## Archive for the ‘Real Life Math’ Category

## 22 Amazing Numbers for 2022

January 6, 2022## 22 Amazing Numbers for 2022 … Answers Q 6 – 10

January 6, 2022## 22 Amazing Numbers for 2022 … Answers Q 11 – 16

January 6, 2022## 3D Random Walk Math . . . . . . . . . . . . for Middle School

July 6, 2021Random Walk math is both simple and complicated all at the same time. The math models are a little bit complicated but the concept is simple.

**Random walk math** is used to model many processes in Chemistry, Physics, Biology, Zoology, finance (Stock market movement), psychology, ecology, computer science, and video games.

# Simple Example:

**Choices:** Up, Down, N, S, E, W.

Note: We are still using constant step size and right-angle turns.

The random walk of one particle would look something like this from **Mathworld**:

In an infinite no. of steps the probability of reaching the starting point again is 0.3405373296 or about one-third. Mathematicians use math models to calculate the probability of a particle ending up here or there or back where it started. eg. It is less likely that the particle above would move in a straight line 500 times in a row.

You can play with a 3D random walk generator **here**.

And check out this excellent video explaining a 3D Random Walk in nature.

## Toilet Paper FUN FACTS Maths

June 1, 2021Mathspig is in Melbourne, Australia. We’re in Lockdown. AGAIN!

And toilet paper has disappeared off the supermarket shelves. AGAIN.

So today we are doing maths based entirely on toilet paper using information from the Toilet Paper Fun Facts website. Yes! It exists **here**.

**Toilet Paper Fun Facts Website**

**Protractor Wind Speed Calculator**

**POP UP ANS Q 1 & 2 Yr 7&8 Toilet Paper fun facts**

**Pythagoras Equation Diagram here**

**Here is the Sine Rule (Watch 1.5 mins)**

**Check sine curve here:**

**Listen to sine curve here:**

## 2. Stuntman Math: Jumping off a Building

October 14, 2019### This is a repost of Mathspig’s very popular Stuntman/woman series.

The main concern when jumping off a building is that the airbag (cardboard boxes) cover the drop zone.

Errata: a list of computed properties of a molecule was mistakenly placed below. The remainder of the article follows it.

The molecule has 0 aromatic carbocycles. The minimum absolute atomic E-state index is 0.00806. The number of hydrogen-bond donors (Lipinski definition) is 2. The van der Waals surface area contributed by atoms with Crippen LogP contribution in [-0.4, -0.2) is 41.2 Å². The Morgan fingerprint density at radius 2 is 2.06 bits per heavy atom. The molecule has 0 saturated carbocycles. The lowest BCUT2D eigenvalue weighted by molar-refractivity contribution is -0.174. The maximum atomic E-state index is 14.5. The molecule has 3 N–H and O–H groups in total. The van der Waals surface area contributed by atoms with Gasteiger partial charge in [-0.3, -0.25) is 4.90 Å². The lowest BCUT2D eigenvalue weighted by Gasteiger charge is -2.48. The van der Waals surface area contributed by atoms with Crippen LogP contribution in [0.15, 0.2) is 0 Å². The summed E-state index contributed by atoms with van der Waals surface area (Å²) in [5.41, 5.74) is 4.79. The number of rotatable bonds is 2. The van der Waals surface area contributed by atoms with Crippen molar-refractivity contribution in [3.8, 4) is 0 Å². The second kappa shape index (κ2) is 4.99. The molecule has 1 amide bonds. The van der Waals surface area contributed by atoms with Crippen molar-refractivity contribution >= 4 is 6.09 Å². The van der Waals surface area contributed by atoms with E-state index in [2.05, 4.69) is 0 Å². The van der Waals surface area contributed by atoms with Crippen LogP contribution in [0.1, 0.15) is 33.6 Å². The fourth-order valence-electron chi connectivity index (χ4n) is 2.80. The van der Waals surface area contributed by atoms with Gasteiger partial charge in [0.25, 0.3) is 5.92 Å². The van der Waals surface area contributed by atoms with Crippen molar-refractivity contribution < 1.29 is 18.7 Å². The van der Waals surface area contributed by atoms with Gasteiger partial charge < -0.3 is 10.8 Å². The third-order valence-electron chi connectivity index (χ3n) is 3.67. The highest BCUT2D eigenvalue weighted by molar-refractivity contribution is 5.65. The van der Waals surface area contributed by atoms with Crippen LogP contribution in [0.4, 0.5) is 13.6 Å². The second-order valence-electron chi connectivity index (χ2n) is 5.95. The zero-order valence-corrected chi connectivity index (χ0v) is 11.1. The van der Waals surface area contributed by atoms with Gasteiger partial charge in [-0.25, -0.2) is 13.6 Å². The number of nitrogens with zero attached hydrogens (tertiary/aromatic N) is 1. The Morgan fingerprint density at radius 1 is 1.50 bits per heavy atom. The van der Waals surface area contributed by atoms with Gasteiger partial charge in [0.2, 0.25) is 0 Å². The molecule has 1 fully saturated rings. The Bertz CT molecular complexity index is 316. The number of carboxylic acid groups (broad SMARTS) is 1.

The maths calculations involved in jumping off a building are straightforward. You might like to check out How Maths Solved a real murder.

# Jump Height that Kills

It doesn’t take much of a fall to cause damage. Sean Hughes, professor of surgery at Imperial College, London. Says “From a height of 3m you could fracture your spine,” he says. “At around 10m, you’re looking at very serious injuries.” (The Guardian, 20 MAY 2014)

# Stunt Jump from building from standing start

As this jump – as in most base jumps – involves a standing start:

# Stunt jump from building running

We will assume you are no Usain Bolt. His running speed, the fastest in the world, is 44.72 km/h (12.42m/s, 27.44 mph).

We’ll say your running speed on take-off is:

V_{y }= 15 mph = 24.1 kph = 6.7 m/sec

Don’t do this at home.

NB: Airbag dimensions: 20m x 20m x 4 m

# Handstand of death

# Would you jump off a 25 story building?

# Watch on Youtube here.

## 3. STUNTMAN MATH: Motorbike Jump

October 9, 2019### This is a repost of Mathspig’s very popular Stuntman/woman series.

# Star Stuntmen

Star Stuntmen Monte Perin (pictured) has involved many films, including “Spider-Man,” “Star Trek, “Indiana Jones and the Kingdom of the Crystal Skull” and portraying Arnold Schwarzenegger’s stunt double in “Terminator 3: Rise of the Machines.”

Perhaps his most difficult stunt was landing his Harley in an open boxcar of a moving train for Disney’s 2008 Adam Sandler movie “Bedtime Stories”. In a career of over 25 years Perin has broken “almost everything” including both his arms, legs, knees, feet, ankles, several ribs, his back and his pelvis. See Confessions of a stuntman

Veteran stuntman Evel Knievel (1938 – 2007) was the pioneer of many stunt jumps. Here he is jumping 10 cars and 3 vans in 1973.

His injuries are legendary:

More Evel Knievel

# Ramp Design

The angle of the kicker in ramp design can vary from 10^{0} – 70^{0} (See below)

# Moto-X Ramp Jump Maths

As any bike nut knows increasing speed and angle of take off will increase jump distance.

Here is a graph from final gear for speed vs angle to jump 90m.

METHOD 1 is approximate (See STEP 1 & STEP 2 above), but as METHOD 2 produces the same ans (See above), it is very useful.

You will find a thoroughly detailed calc for STUNT JUMP MATHS here:

And everything you ever wanted to know about PHYSICS OF STUNT JUMPS here.